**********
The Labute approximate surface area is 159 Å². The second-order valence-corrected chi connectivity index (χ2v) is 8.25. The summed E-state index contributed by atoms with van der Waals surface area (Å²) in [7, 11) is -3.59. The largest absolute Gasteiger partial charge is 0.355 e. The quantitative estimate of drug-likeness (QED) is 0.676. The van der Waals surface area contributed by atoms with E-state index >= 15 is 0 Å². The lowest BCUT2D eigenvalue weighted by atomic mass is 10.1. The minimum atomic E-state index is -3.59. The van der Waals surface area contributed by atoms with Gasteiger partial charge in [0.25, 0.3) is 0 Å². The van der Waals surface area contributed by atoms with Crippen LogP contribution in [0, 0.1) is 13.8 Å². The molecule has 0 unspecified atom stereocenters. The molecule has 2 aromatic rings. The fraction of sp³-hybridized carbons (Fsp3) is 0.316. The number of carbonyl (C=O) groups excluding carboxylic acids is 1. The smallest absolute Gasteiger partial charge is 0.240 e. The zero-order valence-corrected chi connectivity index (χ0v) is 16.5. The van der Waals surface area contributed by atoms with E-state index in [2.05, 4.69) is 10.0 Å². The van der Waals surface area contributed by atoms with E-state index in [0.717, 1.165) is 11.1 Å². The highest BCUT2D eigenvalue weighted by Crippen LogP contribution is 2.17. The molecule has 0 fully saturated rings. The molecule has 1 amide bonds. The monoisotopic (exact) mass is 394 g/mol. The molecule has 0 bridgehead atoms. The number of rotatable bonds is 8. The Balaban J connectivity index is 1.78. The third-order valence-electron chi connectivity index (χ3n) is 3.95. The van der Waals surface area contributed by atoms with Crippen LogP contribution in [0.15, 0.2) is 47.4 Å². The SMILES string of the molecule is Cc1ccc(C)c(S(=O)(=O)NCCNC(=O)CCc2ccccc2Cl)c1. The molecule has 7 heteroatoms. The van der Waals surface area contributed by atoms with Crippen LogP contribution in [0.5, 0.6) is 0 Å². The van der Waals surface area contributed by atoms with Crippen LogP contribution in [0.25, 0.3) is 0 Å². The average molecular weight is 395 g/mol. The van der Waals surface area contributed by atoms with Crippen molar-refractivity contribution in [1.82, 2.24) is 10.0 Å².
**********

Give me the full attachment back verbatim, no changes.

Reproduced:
The Labute approximate surface area is 159 Å². The second-order valence-corrected chi connectivity index (χ2v) is 8.25. The summed E-state index contributed by atoms with van der Waals surface area (Å²) in [7, 11) is -3.59. The largest absolute Gasteiger partial charge is 0.355 e. The quantitative estimate of drug-likeness (QED) is 0.676. The van der Waals surface area contributed by atoms with E-state index >= 15 is 0 Å². The lowest BCUT2D eigenvalue weighted by atomic mass is 10.1. The minimum atomic E-state index is -3.59. The van der Waals surface area contributed by atoms with Gasteiger partial charge in [0.25, 0.3) is 0 Å². The van der Waals surface area contributed by atoms with Crippen LogP contribution in [0, 0.1) is 13.8 Å². The molecule has 0 unspecified atom stereocenters. The molecule has 2 aromatic rings. The fraction of sp³-hybridized carbons (Fsp3) is 0.316. The number of carbonyl (C=O) groups excluding carboxylic acids is 1. The smallest absolute Gasteiger partial charge is 0.240 e. The zero-order valence-corrected chi connectivity index (χ0v) is 16.5. The van der Waals surface area contributed by atoms with E-state index in [2.05, 4.69) is 10.0 Å². The van der Waals surface area contributed by atoms with E-state index in [0.717, 1.165) is 11.1 Å². The highest BCUT2D eigenvalue weighted by Crippen LogP contribution is 2.17. The molecule has 0 fully saturated rings. The molecule has 1 amide bonds. The monoisotopic (exact) mass is 394 g/mol. The molecule has 0 bridgehead atoms. The number of rotatable bonds is 8. The Balaban J connectivity index is 1.78. The third-order valence-electron chi connectivity index (χ3n) is 3.95. The van der Waals surface area contributed by atoms with Crippen LogP contribution in [0.15, 0.2) is 47.4 Å². The SMILES string of the molecule is Cc1ccc(C)c(S(=O)(=O)NCCNC(=O)CCc2ccccc2Cl)c1. The molecule has 7 heteroatoms. The van der Waals surface area contributed by atoms with Crippen LogP contribution in [0.5, 0.6) is 0 Å². The van der Waals surface area contributed by atoms with Crippen LogP contribution in [0.25, 0.3) is 0 Å². The average molecular weight is 395 g/mol. The van der Waals surface area contributed by atoms with Crippen molar-refractivity contribution in [1.82, 2.24) is 10.0 Å².